I leave you with this shot of this gorgeous sweater, the Mossbank, knitted by my friend Anne in Portland in just four weeks' time:

AnneMossbank.jpg

Anne writes: "My first impression of the Mossbank pattern was skepticism, as the math wasn't accurate on the body increases. However, once I did the math myself and got going, I really enjoyed the knitting. I really love being able to spit-splice the 2-ply Jamieson yarn (acquired, of course, from Two Swans Yarns), which made finishing a breeze. The pattern emerged beautifully, and the knitting went very fast. Because I wanted the knitting to be portable, I did a provisional cast on for the sleeves, and knit them from the shoulder down, reversing the chart so that the patterns would match up. Then, after I did the steeks, I picked up and knit stitches into the shoulder steek to correspond with the sleeve, and did a 3-needle bind-off on the smaller sized needles. This was very painstaking and fussy, and I did not enjoy the process, but the end result looks good, and it was nice to be able to carry the sleeve around and not the whole sweater, while knitting it. I did two color substitutions, brightening the red to Crimson, and the blue to Cobalt. The sweater is definitely brighter this way, and I am really happy with it. I was afraid that it might be too short, but on blocking the row gauge went from 32 rows/4 in to 29 rows/4 in, and I think it will be fine, now. The neck came out great, and I think the final sweater is quite lightweight and comfortable looking. I think my husband will love it. (This is a present for our 20th wedding anniversary in April.) This was my first Fair Isle knit for him, but I don't think it will be the last. Now I am looking at the Sandness that Karen is working on and thinking, Hmmm! Fair Isle is pretty addictive, because although requires attention, it is not difficult, and the results are amazing."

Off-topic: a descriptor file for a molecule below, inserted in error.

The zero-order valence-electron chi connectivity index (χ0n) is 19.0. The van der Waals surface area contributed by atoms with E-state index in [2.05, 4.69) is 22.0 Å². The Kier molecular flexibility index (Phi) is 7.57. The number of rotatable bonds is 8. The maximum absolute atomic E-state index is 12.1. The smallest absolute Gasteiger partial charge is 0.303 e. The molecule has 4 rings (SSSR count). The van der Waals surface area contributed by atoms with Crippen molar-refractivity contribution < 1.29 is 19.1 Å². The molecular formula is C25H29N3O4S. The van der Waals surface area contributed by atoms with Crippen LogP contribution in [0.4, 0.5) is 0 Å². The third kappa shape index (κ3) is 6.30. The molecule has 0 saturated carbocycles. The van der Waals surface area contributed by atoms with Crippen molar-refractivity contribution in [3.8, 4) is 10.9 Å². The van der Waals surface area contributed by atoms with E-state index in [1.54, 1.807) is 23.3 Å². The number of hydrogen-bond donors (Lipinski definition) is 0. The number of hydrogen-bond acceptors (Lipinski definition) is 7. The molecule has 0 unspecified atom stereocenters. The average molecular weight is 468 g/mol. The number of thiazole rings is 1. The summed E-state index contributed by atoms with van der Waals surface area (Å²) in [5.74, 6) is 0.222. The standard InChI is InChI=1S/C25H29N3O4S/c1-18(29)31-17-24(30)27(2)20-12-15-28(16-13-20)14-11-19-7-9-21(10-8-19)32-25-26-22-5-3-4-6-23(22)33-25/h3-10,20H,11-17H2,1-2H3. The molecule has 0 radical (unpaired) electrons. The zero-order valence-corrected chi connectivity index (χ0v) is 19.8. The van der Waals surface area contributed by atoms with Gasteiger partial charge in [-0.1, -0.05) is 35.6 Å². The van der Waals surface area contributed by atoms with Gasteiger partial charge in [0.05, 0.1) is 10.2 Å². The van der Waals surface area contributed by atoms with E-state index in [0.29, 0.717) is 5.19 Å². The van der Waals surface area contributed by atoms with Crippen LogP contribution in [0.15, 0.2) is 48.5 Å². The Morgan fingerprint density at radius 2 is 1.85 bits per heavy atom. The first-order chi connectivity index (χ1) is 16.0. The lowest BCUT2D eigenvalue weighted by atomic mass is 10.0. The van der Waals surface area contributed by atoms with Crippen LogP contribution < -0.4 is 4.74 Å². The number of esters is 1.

Posted by Karen at March 12, 2005 08:28 PM
Comments

The roosters are beautiful. Maybe they thought the driveway was a runway, and they are modeling their plumage. I think it is great that Scott is feeding them. In sadder news, sorry about your espresso place. That is a unique loss.
Thanks for posting my Mossbank stuff. Sorry the picture is slightly fuzzy. The whole thing is a secret, so I couldn't ask my husband for help, and it might be my bad photography, or the fact that I used an old camera.

Posted by: Anne at March 13, 2005 04:51 PM

The roosters crossed the driveway because they didn't know where they were going and wouldn't stop to ask directions.

They are gorgeous!

Posted by: Aarlene at March 15, 2005 12:11 AM

Clearly the roosters crossed the road so that you could better admire them in the sunny horse pasture. Then they probably forgot how to get back.

Say, I'm probably going to shop the market at TGKA at least one day... it's only about 25 minutes from my house. Want to get together for coffee or something?

Posted by: Karen at March 15, 2005 03:32 AM

Anne, give yourself some credit, girl! You managed to take the photo, managed to send it to me -- who's complaining?! Mossbank looks great. And every knitter knows the actual garment always looks better in real life....

Hey, Aarlene, thanks for finding my blog!

Karen, I'm putting "coffee or something with The Other Karen" on my calendar right now! It would be great to see you again.

Posted by: Karen at March 15, 2005 06:42 AM

The roosters crossed the driveway because they needed to get back to the house to eat some chicken noodle soup! Get it?!?!

Posted by: DD#1 at March 18, 2005 04:05 AM

The rooster crossed the driveway to read the blog.

Posted by: Scott at March 19, 2005 01:39 AM